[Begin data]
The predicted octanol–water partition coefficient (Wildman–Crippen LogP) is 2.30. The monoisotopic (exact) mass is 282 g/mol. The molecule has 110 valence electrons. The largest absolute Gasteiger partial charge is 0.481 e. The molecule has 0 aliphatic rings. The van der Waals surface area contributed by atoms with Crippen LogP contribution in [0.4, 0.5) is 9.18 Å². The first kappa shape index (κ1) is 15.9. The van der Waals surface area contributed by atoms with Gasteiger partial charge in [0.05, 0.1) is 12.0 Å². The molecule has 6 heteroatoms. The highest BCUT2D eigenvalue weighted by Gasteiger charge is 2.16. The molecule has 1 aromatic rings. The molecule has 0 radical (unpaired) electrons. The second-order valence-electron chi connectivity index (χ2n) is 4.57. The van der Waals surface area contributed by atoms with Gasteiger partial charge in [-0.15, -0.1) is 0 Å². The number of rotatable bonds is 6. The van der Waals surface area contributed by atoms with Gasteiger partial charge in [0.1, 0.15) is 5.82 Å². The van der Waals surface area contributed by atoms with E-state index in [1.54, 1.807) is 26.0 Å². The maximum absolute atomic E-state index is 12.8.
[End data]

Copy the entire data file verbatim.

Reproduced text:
The predicted octanol–water partition coefficient (Wildman–Crippen LogP) is 2.30. The monoisotopic (exact) mass is 282 g/mol. The molecule has 110 valence electrons. The largest absolute Gasteiger partial charge is 0.481 e. The molecule has 0 aliphatic rings. The van der Waals surface area contributed by atoms with Crippen LogP contribution in [0.4, 0.5) is 9.18 Å². The first kappa shape index (κ1) is 15.9. The van der Waals surface area contributed by atoms with Gasteiger partial charge in [0.05, 0.1) is 12.0 Å². The molecule has 6 heteroatoms. The highest BCUT2D eigenvalue weighted by Gasteiger charge is 2.16. The molecule has 1 aromatic rings. The molecule has 0 radical (unpaired) electrons. The second-order valence-electron chi connectivity index (χ2n) is 4.57. The van der Waals surface area contributed by atoms with Gasteiger partial charge in [-0.15, -0.1) is 0 Å². The number of rotatable bonds is 6. The van der Waals surface area contributed by atoms with Gasteiger partial charge in [0.1, 0.15) is 5.82 Å². The van der Waals surface area contributed by atoms with E-state index in [1.54, 1.807) is 26.0 Å². The maximum absolute atomic E-state index is 12.8.